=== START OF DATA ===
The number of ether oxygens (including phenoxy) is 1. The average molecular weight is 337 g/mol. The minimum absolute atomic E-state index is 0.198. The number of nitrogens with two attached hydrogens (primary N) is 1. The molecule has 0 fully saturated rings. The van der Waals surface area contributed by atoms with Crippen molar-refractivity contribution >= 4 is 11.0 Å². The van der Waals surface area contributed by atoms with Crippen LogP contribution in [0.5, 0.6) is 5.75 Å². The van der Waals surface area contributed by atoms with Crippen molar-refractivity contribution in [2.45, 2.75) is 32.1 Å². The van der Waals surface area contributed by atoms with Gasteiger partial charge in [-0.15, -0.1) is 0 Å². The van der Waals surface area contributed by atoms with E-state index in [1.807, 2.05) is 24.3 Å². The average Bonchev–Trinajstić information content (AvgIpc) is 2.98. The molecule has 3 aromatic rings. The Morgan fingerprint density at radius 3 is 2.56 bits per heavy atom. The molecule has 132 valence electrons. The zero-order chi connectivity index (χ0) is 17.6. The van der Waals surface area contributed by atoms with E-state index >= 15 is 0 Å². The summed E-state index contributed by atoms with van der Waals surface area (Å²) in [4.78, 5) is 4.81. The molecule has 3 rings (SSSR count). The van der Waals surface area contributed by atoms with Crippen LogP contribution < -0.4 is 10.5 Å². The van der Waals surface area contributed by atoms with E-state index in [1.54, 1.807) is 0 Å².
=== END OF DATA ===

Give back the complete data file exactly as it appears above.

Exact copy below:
The number of ether oxygens (including phenoxy) is 1. The average molecular weight is 337 g/mol. The minimum absolute atomic E-state index is 0.198. The number of nitrogens with two attached hydrogens (primary N) is 1. The molecule has 0 fully saturated rings. The van der Waals surface area contributed by atoms with Crippen molar-refractivity contribution >= 4 is 11.0 Å². The van der Waals surface area contributed by atoms with Crippen LogP contribution in [0.5, 0.6) is 5.75 Å². The van der Waals surface area contributed by atoms with Crippen molar-refractivity contribution in [2.45, 2.75) is 32.1 Å². The van der Waals surface area contributed by atoms with Gasteiger partial charge in [-0.15, -0.1) is 0 Å². The van der Waals surface area contributed by atoms with E-state index in [1.807, 2.05) is 24.3 Å². The average Bonchev–Trinajstić information content (AvgIpc) is 2.98. The molecule has 3 aromatic rings. The Morgan fingerprint density at radius 3 is 2.56 bits per heavy atom. The molecule has 132 valence electrons. The zero-order chi connectivity index (χ0) is 17.6. The van der Waals surface area contributed by atoms with E-state index >= 15 is 0 Å². The summed E-state index contributed by atoms with van der Waals surface area (Å²) in [4.78, 5) is 4.81. The molecule has 3 rings (SSSR count). The van der Waals surface area contributed by atoms with Crippen LogP contribution < -0.4 is 10.5 Å². The van der Waals surface area contributed by atoms with E-state index in [1.54, 1.807) is 0 Å².